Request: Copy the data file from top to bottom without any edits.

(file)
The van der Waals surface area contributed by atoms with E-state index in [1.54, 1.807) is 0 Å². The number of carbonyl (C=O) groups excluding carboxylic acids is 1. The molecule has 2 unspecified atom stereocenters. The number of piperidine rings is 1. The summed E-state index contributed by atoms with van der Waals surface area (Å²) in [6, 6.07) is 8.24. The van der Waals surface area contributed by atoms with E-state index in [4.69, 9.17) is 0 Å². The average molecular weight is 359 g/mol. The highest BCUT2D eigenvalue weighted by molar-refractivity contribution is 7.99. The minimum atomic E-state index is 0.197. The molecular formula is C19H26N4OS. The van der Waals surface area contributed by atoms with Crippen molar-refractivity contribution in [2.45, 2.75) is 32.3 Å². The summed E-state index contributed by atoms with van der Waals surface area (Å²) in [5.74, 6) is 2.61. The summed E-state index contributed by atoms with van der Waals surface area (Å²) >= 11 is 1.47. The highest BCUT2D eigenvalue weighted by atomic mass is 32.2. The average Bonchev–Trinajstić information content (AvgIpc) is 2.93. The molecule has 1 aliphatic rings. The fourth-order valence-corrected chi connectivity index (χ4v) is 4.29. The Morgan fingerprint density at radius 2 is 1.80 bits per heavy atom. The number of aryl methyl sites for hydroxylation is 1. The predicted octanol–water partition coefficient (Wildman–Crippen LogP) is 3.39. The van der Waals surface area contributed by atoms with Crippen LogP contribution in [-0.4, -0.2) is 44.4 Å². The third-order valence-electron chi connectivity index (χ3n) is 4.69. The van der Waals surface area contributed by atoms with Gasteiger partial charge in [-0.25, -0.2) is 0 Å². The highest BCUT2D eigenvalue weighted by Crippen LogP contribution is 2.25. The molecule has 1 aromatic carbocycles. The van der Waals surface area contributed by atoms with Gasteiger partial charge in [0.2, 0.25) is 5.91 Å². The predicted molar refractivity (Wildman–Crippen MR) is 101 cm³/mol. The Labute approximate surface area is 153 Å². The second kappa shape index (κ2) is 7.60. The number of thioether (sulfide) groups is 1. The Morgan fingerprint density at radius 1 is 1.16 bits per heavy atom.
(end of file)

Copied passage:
The van der Waals surface area contributed by atoms with E-state index in [1.54, 1.807) is 0 Å². The number of carbonyl (C=O) groups excluding carboxylic acids is 1. The molecule has 2 unspecified atom stereocenters. The number of piperidine rings is 1. The summed E-state index contributed by atoms with van der Waals surface area (Å²) in [6, 6.07) is 8.24. The van der Waals surface area contributed by atoms with E-state index in [4.69, 9.17) is 0 Å². The average molecular weight is 359 g/mol. The highest BCUT2D eigenvalue weighted by molar-refractivity contribution is 7.99. The minimum atomic E-state index is 0.197. The molecular formula is C19H26N4OS. The van der Waals surface area contributed by atoms with Crippen molar-refractivity contribution in [2.45, 2.75) is 32.3 Å². The summed E-state index contributed by atoms with van der Waals surface area (Å²) in [5.74, 6) is 2.61. The summed E-state index contributed by atoms with van der Waals surface area (Å²) >= 11 is 1.47. The highest BCUT2D eigenvalue weighted by atomic mass is 32.2. The average Bonchev–Trinajstić information content (AvgIpc) is 2.93. The molecule has 1 aliphatic rings. The fourth-order valence-corrected chi connectivity index (χ4v) is 4.29. The Morgan fingerprint density at radius 2 is 1.80 bits per heavy atom. The number of aryl methyl sites for hydroxylation is 1. The predicted octanol–water partition coefficient (Wildman–Crippen LogP) is 3.39. The van der Waals surface area contributed by atoms with Crippen LogP contribution in [-0.4, -0.2) is 44.4 Å². The third-order valence-electron chi connectivity index (χ3n) is 4.69. The van der Waals surface area contributed by atoms with Gasteiger partial charge in [-0.25, -0.2) is 0 Å². The highest BCUT2D eigenvalue weighted by Crippen LogP contribution is 2.25. The molecule has 1 aromatic carbocycles. The van der Waals surface area contributed by atoms with Gasteiger partial charge in [0.2, 0.25) is 5.91 Å². The predicted molar refractivity (Wildman–Crippen MR) is 101 cm³/mol. The Labute approximate surface area is 153 Å². The second kappa shape index (κ2) is 7.60. The number of thioether (sulfide) groups is 1. The Morgan fingerprint density at radius 1 is 1.16 bits per heavy atom.